The movie is an absolute classic and is “dirt cheap” (pun intended) at Amazon.com. Highly rated by every movie site and in 1990, it was selected for preservation by the United States Film Registry of the Library of Congress as being culturally, historically, or esthetically significant. Finally, our Congress got something right. It also won several oscars for performances and directing, but lost best picture to Hamlet by Lawrence Olivier. This movie is one for the ages.
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Young Guns – I’ve mentioned before that Westerns are not my favorite movie genre. But, I do have a deep interest in famous criminals regardless of where or when they operated. In 1988, Young Guns came out and was considered the most historically accurate film of Billy the Kid. Well, it is a loose adaptation of Billy the Kid, but don’t count it as too accurate. But, this is a fun movie with tons of action, comedy, and intense moments to keep you entertained. The main reason I enjoy this movie is the carefree way the characters interact. It’s over the top….guns blazing…fun from the beginning.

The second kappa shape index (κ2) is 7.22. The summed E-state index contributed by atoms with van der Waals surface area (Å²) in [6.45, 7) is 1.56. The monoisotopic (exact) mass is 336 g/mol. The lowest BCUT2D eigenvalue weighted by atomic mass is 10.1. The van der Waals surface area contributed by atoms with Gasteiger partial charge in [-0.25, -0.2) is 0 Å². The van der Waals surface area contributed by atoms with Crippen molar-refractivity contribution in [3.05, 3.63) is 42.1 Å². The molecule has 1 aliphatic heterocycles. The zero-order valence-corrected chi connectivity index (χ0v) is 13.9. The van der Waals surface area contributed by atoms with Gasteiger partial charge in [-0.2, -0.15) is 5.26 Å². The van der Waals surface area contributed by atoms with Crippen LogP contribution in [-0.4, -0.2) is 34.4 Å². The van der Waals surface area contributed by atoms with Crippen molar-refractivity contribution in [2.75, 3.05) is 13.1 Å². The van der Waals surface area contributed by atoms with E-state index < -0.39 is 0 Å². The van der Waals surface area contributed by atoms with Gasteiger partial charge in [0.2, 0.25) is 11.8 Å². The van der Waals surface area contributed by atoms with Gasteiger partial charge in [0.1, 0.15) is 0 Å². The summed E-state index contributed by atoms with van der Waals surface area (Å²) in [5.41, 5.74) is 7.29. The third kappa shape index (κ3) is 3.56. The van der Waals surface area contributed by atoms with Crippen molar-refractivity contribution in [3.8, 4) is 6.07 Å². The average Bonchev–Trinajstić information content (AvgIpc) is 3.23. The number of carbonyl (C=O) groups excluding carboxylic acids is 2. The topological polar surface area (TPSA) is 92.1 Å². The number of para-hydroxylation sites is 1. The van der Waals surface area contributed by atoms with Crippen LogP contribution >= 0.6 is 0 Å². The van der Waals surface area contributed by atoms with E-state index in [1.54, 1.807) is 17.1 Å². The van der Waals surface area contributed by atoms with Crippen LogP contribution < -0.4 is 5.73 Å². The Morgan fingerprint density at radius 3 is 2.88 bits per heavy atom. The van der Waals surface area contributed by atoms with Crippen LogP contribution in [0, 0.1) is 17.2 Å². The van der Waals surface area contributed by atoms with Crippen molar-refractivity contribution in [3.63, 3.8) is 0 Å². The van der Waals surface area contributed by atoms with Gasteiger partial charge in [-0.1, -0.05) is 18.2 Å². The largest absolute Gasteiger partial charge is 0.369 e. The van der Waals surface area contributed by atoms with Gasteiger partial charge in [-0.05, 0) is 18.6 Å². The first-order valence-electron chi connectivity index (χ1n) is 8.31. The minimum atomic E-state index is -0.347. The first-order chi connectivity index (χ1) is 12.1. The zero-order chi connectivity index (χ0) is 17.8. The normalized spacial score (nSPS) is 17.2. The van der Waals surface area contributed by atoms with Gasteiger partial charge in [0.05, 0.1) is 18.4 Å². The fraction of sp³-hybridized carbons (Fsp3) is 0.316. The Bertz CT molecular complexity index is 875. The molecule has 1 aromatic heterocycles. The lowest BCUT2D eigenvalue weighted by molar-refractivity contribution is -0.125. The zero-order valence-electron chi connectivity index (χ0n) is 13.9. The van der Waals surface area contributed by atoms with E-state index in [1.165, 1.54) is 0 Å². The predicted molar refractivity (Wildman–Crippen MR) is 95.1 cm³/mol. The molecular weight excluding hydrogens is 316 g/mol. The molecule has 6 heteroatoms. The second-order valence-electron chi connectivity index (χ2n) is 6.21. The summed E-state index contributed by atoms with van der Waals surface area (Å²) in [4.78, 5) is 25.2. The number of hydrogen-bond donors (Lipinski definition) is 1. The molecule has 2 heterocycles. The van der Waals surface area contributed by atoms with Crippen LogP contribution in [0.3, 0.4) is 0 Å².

The plot, as mentioned, is the basic origins of Billy the Kid and his early adventures. Billy the Kid (aka William H Bonney), played by Emelio Estevez, is a petty thief when taken in by John Tunstel, a British cattle rancher and store owner. Billy joins up with his band of “Regulators” to protect Tunstel’s assets. But, the Lincoln County war is about to begin as Tunstel has enemies with the well-connected Irish cattle rancher and store owner named Murphy. In the American Old West, men solved things with guns (well, in the movies anyway.) After Tunstel is murdered in an ambush by Murphy’s men, the “Regulators” become deputies to serve warrants against the ones behind it. Billy can’t wait for arrests and courts and begins to administer justice on his own. Unfortunately, this turns them into outlaws and they’re on the run. But, Billy isn’t stopping until Murphy, the main person guilty in Tunstel’s murder, is delivered justice.